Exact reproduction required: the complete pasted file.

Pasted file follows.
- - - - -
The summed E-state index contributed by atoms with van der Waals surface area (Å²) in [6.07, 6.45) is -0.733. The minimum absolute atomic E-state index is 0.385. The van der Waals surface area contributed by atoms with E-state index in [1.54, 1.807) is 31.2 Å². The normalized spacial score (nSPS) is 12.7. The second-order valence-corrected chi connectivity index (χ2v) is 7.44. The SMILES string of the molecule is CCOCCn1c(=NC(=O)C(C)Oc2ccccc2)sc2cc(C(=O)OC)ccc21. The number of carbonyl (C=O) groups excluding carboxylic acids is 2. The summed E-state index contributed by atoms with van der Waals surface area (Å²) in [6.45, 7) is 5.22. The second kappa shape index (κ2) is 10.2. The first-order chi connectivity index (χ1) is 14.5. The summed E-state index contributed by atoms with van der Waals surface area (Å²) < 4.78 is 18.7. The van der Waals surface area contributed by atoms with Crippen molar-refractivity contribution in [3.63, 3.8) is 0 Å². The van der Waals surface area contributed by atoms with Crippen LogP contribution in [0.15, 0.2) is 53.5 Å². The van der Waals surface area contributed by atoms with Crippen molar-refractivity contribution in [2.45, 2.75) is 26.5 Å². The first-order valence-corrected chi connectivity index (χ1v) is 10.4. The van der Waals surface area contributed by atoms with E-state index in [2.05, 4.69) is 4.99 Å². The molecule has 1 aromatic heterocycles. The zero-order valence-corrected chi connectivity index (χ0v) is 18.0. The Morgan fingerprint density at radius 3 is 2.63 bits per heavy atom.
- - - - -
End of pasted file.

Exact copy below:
The summed E-state index contributed by atoms with van der Waals surface area (Å²) in [6.07, 6.45) is -0.733. The minimum absolute atomic E-state index is 0.385. The van der Waals surface area contributed by atoms with E-state index in [1.54, 1.807) is 31.2 Å². The normalized spacial score (nSPS) is 12.7. The second-order valence-corrected chi connectivity index (χ2v) is 7.44. The SMILES string of the molecule is CCOCCn1c(=NC(=O)C(C)Oc2ccccc2)sc2cc(C(=O)OC)ccc21. The number of carbonyl (C=O) groups excluding carboxylic acids is 2. The summed E-state index contributed by atoms with van der Waals surface area (Å²) in [6.45, 7) is 5.22. The second kappa shape index (κ2) is 10.2. The first-order chi connectivity index (χ1) is 14.5. The summed E-state index contributed by atoms with van der Waals surface area (Å²) < 4.78 is 18.7. The van der Waals surface area contributed by atoms with Crippen molar-refractivity contribution in [3.63, 3.8) is 0 Å². The van der Waals surface area contributed by atoms with Crippen LogP contribution in [0.15, 0.2) is 53.5 Å². The van der Waals surface area contributed by atoms with Crippen molar-refractivity contribution in [2.45, 2.75) is 26.5 Å². The first-order valence-corrected chi connectivity index (χ1v) is 10.4. The van der Waals surface area contributed by atoms with E-state index in [2.05, 4.69) is 4.99 Å². The molecule has 1 aromatic heterocycles. The zero-order valence-corrected chi connectivity index (χ0v) is 18.0. The Morgan fingerprint density at radius 3 is 2.63 bits per heavy atom.